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Photo: Utbildningsvetenskapliga fakulteten, Göteborgs universitet

New global report on research funding organisations and gender dimensions

According to the European Commission, the gender dimension should be included in research when relevant. Methods of sex and gender analysis in research serve to enhance scientific excellence as well as to enhance the lives of men and women. This is also stated in policies of many national research funding organisations (RFOs). But how do they work to implement them? A new report, The Gender Dimension in Research and Innovation, brings more knowledge on this topic.

The study investigates patterns of how the RFOs organise their work and points at common challenges as well as consequences of measures, priorities and decisions. This is one of few reports to study research funding organisations globally. Previously, studies on single RFOs have been laid out. This study has a comparative approach to several ones, in an international context. The report can be seen as an indicative guide for research funding organisations now working - or want to work - with these issues.

The report primarily consists of a survey of RFOs around the world. To further map knowledge, it also includes a thorough review of previous studies of the issue, as well as analyses of interviews with two RFOs. The report also contains a smaller desk study of how a number of RFOs describe their implementations of relevant policies.

Three common challenges

The report shows that the inclusion of gender dimension in research funding can be characterised by three common challenges:

1. Academic freedom -  vague definitions

The RFOs set up goals for greater awareness of the relevance of gender dimension in research. At the same time they don’t want to control or interfere with applicant’s choices of methods and theoretical perspectives. It is a question of academic freedom, based on the principle that it is a prerequisite for quality in research that the researchers themselves are best coped to judge how to investigate the research question at hand. Not to interfere with academic freedom is an important aspect. But on the other hand: Guidelines with vague definitions or no definitions at all are not helping the applicants.

– The challenge discussed does not have to be a dilemma as such. If RFOs set out to promote greater awareness of the relevance of gender dimension in research, one can question the point of being so vague that it does not make any difference, says Jimmy Sand, one of the two authors of the report.

2. The mix up gender equality – gender dimension in research

There seem to be a confusion of gender dimension and gender equality. A troublesome circumstance is the quite common mix-up of the two, by applicants as well as by evaluation panel members. An example: On a question about gender dimension in their research, applicants describe the gender balance of their team, which sometimes can pass the evaluation panels as an accepted answer. This is probably due to a lack of knowledge. For applicants not familiar with the concepts and the distinction between them, this tends to be confusing.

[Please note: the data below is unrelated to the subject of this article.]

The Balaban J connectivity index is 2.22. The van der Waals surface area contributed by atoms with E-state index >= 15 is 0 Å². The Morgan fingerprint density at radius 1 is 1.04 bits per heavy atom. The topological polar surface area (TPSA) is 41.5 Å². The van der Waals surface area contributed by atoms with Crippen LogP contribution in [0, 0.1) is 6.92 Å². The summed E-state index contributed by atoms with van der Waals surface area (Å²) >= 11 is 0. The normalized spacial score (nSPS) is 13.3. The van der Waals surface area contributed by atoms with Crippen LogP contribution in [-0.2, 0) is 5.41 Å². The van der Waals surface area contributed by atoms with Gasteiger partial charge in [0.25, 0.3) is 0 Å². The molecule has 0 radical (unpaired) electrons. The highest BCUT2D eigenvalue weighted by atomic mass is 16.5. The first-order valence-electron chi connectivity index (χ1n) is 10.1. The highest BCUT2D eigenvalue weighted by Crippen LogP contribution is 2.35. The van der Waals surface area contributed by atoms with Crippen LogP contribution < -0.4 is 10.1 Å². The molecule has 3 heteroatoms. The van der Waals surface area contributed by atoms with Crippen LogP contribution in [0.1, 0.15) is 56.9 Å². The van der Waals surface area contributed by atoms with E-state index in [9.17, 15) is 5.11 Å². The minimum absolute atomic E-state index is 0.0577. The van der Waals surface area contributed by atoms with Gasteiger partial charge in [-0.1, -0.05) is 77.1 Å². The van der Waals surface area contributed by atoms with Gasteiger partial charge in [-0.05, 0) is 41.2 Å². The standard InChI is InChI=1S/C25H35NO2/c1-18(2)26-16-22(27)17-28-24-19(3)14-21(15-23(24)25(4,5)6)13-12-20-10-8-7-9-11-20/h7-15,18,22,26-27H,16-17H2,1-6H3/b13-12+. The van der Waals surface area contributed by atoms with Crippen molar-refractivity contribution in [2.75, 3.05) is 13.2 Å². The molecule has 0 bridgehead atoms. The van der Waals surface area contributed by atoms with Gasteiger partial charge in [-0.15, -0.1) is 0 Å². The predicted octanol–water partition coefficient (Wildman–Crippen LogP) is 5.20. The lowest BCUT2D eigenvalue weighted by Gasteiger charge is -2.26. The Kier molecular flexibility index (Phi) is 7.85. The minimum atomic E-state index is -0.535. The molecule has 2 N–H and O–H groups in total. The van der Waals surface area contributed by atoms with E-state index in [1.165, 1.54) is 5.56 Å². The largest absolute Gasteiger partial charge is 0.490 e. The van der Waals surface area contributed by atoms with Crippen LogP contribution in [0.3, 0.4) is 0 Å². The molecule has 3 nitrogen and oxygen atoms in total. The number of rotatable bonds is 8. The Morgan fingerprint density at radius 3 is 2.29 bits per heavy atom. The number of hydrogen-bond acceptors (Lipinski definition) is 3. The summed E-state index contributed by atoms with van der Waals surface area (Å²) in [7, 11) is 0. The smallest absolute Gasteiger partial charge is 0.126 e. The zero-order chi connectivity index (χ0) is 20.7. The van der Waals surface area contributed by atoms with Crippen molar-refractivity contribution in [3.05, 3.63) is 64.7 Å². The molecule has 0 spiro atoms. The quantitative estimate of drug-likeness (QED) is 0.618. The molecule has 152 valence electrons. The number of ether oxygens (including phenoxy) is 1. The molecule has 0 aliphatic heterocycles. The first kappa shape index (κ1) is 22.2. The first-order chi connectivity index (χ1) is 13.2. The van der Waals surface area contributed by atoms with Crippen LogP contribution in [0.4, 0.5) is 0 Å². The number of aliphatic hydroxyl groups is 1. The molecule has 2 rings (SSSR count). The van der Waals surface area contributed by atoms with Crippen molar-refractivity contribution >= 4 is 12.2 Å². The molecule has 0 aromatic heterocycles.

– If even the RFOs themselves get the concepts mixed up and use them interchangeably, it is difficult to achieve the goal set up of promoting gender dimension in research. One recommendation to avoid such quite simple mix-ups is to clarify in the instruction, for example by separating gender from sex, and gender in research content from gender balance in the research team, says Susanna Young Håkansson, one of the two authors of the report.

3. Organising the issues

The third challenge is how the research funding process is organised. Among RFOs it seems to be more common to focus on how the calls are written and which questions are asked in the application forms, than on making sure the evaluation panels have the appropriate competence in assessing elements of gender dimension in research applications.

The report argues that there should be a link between requirements for applicants and assessment criteria, if the organisation has any ambition to follow through and consider a gender dimension through the various steps of the funding process. Applicants are asked to motivate if and how gender dimension is relevant to their project, but one can question the point of it if there isn’t any competence in place to assess it.

To sum up

A gender dimension is not something that can be “added on”. It must be thorough, used as a cross-cutting perspective and there from the beginning. The report presents some suggestions, in order to achieve this:

  • More and clearer guidance and training in gender methodology for applicants, reviewers as well as topic writers
  • A stronger focus on the evaluation panel and suggests that at least one evaluator should have gender expertise 

The report is initiated by the Swedish Secretariat for Gender Research, University of Gothenburg, written by Susanna Young Håkansson and Jimmy Sand.